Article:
4. Turning movements – The biggest problems for large vehicles are often thought of as being inside the circle, but if you have any experience in the trucking industry you’ll know that lining up and positioning in advance is the key. Therefor, the issue is more often than not actually located in the circle, but actually a lack of space or poor alignment on approach and entry to allow the driver of a heavy load to line up their vehicle in advance. The problems may show up in the circle but think about how common it is to see tyre tracks on grass verges and broken kerbstones on entry and exit (this is because the driver knows they won’t fit). If a vehicle has a large inside turning radius then it’s going to need to be positioned out wide before it starts to make the turn, also the farthest point to the inside of the vehicle may well be a body section of a trailer so think about the height of anything that it may end up hitting, or better yet model it. Another often overlooked note is that more and more larger vehicles are on our roads, especially those linked to the energy sector, and these often have complicated extendible trailers of secondary steering that make them a lot more manoeuvrable; but as we try to design compact and efficient roundabouts be sure to also check for the larger rigid body vehicles that will travel through the roundabout as these often have a larger turning circle and are slightly less manoeuvrable than articulated vehicles when travelling forward.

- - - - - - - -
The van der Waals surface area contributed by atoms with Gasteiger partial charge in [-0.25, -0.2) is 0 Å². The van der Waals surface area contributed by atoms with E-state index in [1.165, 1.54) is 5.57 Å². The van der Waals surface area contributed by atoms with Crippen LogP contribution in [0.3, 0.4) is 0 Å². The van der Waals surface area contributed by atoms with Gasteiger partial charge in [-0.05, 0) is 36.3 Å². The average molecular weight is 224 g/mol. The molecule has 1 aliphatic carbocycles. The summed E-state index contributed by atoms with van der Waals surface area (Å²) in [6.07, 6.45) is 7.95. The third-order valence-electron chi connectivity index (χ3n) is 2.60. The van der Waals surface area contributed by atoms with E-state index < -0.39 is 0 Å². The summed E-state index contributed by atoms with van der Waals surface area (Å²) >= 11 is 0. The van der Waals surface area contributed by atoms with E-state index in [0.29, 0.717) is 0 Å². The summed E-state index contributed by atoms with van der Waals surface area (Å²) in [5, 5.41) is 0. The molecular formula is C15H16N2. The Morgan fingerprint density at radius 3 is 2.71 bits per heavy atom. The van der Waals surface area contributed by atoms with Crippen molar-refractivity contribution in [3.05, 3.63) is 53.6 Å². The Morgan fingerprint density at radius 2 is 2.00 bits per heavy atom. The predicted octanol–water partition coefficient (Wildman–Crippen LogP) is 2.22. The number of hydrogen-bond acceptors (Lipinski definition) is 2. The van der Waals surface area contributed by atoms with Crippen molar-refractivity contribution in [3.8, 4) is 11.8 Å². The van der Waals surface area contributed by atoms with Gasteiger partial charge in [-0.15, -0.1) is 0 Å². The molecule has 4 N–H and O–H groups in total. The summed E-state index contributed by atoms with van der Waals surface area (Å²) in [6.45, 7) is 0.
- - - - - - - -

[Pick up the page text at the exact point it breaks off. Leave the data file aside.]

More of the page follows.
5. Entries and exits belong to the same road – It’s very true that if designing a rural roundabout with higher speeds and no pedestrian or cyclists likely to be present, then the ideal option may be to design a “flatter” exit that expedites traffic from the circle as efficiently as possible. This can also allow more room to add the entry deflection that would be necessary with a higher speed approach. If however the roundabout were in an urban location or had pedestrian crossings present a flat exit would allow a higher exit speed, causing safety risk to pedestrians and causing unnecessary land-take. Either way, it’s a common mistake to treat the exit and entry lanes as separate roads; they each have different jobs to do in terms of their ultimate function but they share the over-arching responsibility of safely connecting a road and the actual roundabout circle and to separate them with too much width in between could cause quite an increase in construction cost and also a much longer overall distance for pedestrians to cross. Aligning roundabout approaches against an alignment that is offset toward the exit side from the existing road alignment can often give a decent starting point by naturally adding entry deflection, removing the symmetry between entry and exit and still allowing a small enough exit radius; but of course this depend on the existing road alignments and will not necessarily work in extreme cases.